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New Statistical Method Estimates Time to Metastasis of Breast Cancer

A statistical method could fill the gaps in the U.S. cancer registry data to estimate the short- and long-term risk of recurrence of hormone receptor (HR)-positive and HR-negative breast cancers.

The study, published in the journal Cancer Epidemiology, Biomarkers & Prevention, found that while women diagnosed with HR-positive breast cancer have lower risk of progression to metastatic disease soon after the diagnosis, their risk persists for several years. In contrast, for women diagnosed with HR-negative disease, the risk of progression to metastatic disease is high soon after the diagnosis, but the long-term risk is lower than that for HR-positive disease.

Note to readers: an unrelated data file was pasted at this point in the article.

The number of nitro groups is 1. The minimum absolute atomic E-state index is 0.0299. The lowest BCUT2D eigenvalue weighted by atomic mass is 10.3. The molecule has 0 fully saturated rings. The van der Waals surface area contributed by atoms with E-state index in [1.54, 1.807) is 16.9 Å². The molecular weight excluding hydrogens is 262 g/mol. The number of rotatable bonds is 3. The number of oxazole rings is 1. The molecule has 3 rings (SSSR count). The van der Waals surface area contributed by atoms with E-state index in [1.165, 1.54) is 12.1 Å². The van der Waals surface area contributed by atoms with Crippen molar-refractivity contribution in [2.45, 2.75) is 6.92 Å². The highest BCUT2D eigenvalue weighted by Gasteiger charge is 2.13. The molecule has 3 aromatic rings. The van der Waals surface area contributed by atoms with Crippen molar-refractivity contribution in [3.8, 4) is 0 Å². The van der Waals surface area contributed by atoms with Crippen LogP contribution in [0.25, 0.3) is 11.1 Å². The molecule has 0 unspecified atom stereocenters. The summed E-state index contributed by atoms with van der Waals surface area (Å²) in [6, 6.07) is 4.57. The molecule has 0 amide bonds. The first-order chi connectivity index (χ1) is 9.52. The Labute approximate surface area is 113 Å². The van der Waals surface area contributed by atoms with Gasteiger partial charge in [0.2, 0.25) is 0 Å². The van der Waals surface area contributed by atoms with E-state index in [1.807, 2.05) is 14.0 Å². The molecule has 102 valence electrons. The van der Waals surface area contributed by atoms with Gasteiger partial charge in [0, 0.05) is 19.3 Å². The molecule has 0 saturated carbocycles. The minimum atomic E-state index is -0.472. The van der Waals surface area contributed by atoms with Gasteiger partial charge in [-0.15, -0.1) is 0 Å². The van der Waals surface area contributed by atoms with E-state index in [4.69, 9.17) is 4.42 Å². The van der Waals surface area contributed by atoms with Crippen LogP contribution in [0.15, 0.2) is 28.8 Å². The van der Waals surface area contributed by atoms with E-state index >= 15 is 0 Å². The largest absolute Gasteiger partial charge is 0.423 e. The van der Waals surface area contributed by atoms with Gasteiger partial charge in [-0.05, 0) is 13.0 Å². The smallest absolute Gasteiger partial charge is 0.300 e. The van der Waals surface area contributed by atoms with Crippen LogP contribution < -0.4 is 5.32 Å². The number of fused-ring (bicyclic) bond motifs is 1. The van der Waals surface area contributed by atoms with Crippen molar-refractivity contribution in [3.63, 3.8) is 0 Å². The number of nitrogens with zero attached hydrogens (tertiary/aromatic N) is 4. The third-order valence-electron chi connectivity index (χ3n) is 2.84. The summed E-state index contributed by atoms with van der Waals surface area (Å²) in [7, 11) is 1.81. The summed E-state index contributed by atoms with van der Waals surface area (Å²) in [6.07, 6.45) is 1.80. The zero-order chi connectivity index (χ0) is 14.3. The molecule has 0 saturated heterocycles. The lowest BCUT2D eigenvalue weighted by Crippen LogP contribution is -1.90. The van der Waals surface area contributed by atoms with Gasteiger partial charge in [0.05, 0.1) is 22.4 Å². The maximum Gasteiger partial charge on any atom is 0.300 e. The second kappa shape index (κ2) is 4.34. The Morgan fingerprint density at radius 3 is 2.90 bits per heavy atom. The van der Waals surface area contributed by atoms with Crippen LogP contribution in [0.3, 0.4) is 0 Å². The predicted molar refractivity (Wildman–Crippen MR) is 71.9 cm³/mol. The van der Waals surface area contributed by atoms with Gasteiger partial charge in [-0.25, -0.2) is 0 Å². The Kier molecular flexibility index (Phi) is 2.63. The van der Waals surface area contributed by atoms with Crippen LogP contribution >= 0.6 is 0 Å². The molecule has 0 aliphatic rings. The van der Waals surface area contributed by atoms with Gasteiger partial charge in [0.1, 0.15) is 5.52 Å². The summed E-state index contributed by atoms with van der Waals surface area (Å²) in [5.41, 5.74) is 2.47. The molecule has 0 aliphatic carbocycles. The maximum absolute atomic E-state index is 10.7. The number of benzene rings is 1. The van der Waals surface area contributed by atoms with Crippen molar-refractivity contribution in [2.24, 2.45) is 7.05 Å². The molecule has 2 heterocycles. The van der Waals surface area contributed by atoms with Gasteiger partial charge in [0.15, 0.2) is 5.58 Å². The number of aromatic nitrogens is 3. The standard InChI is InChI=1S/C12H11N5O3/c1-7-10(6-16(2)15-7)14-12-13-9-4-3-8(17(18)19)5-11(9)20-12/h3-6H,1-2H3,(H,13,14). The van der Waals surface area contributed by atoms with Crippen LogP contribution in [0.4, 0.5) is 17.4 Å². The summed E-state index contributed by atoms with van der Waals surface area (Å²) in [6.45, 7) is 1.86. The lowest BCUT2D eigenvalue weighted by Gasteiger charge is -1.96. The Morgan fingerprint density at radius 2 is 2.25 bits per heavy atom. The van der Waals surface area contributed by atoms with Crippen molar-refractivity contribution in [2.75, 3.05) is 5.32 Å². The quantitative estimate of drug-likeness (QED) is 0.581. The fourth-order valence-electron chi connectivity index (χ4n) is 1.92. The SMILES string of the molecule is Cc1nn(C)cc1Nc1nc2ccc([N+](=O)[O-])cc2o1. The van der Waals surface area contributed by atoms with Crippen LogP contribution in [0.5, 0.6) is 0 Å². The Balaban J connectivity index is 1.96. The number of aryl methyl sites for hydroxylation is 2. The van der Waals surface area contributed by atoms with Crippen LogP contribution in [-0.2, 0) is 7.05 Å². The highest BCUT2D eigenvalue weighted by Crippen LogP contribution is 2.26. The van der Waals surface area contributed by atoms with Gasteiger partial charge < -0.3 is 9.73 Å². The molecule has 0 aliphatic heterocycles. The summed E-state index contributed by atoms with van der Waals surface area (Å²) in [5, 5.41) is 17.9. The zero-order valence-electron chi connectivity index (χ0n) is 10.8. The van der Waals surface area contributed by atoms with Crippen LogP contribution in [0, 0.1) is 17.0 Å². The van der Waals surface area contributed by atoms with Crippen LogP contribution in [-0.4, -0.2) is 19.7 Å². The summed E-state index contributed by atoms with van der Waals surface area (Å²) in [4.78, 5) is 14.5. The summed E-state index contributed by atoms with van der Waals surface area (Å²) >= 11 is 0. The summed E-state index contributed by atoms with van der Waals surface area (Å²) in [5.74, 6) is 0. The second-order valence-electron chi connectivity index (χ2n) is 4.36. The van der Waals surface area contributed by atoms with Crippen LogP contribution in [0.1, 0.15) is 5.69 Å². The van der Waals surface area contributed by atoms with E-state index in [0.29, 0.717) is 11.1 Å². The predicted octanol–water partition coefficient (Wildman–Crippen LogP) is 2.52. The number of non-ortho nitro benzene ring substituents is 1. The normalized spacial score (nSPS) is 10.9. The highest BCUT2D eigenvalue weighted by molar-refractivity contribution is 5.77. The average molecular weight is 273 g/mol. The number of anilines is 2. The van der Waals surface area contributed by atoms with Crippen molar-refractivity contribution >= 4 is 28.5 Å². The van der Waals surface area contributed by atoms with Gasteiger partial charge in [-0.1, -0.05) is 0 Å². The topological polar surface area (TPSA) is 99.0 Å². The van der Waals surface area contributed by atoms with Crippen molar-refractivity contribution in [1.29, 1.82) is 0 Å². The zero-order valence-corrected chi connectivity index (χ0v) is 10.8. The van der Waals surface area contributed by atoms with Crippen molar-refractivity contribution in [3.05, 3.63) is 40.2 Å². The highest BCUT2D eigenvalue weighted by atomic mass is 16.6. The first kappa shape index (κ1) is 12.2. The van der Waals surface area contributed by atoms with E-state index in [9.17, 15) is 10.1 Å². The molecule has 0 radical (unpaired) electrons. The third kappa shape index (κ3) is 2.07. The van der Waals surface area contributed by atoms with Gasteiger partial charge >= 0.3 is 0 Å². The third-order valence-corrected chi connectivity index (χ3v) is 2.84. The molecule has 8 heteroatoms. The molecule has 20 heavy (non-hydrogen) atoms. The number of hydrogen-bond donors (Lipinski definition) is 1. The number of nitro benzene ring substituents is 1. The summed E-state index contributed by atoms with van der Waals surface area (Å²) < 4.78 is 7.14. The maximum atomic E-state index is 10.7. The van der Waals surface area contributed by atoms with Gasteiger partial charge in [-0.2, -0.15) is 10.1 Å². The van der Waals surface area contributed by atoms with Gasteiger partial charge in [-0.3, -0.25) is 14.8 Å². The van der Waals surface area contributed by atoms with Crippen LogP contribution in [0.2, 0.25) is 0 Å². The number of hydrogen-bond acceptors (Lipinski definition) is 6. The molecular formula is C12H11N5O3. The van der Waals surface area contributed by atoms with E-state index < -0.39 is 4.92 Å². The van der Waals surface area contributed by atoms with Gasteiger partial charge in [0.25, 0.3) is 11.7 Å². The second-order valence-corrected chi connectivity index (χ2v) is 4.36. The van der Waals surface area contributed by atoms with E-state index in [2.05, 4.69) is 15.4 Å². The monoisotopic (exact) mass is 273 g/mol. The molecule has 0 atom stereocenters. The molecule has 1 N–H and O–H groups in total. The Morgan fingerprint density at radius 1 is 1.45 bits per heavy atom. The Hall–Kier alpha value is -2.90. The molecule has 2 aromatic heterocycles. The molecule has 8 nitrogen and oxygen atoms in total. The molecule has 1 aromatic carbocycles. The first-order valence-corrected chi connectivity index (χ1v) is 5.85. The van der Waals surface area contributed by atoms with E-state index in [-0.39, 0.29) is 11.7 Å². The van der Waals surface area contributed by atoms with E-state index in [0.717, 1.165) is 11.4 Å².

"Progression to metastatic breast cancer is probably the most important concern women have when they are diagnosed with early-stage breast cancer," said Angela Mariotto, PhD, chief of Data Analytics Branch at the National Cancer Institute, Bethesda, Maryland. "Knowing the risks of progressing to metastatic breast cancer is important for patients making decisions about their treatment as well as for cancer control experts identifying research priorities and health services planning."

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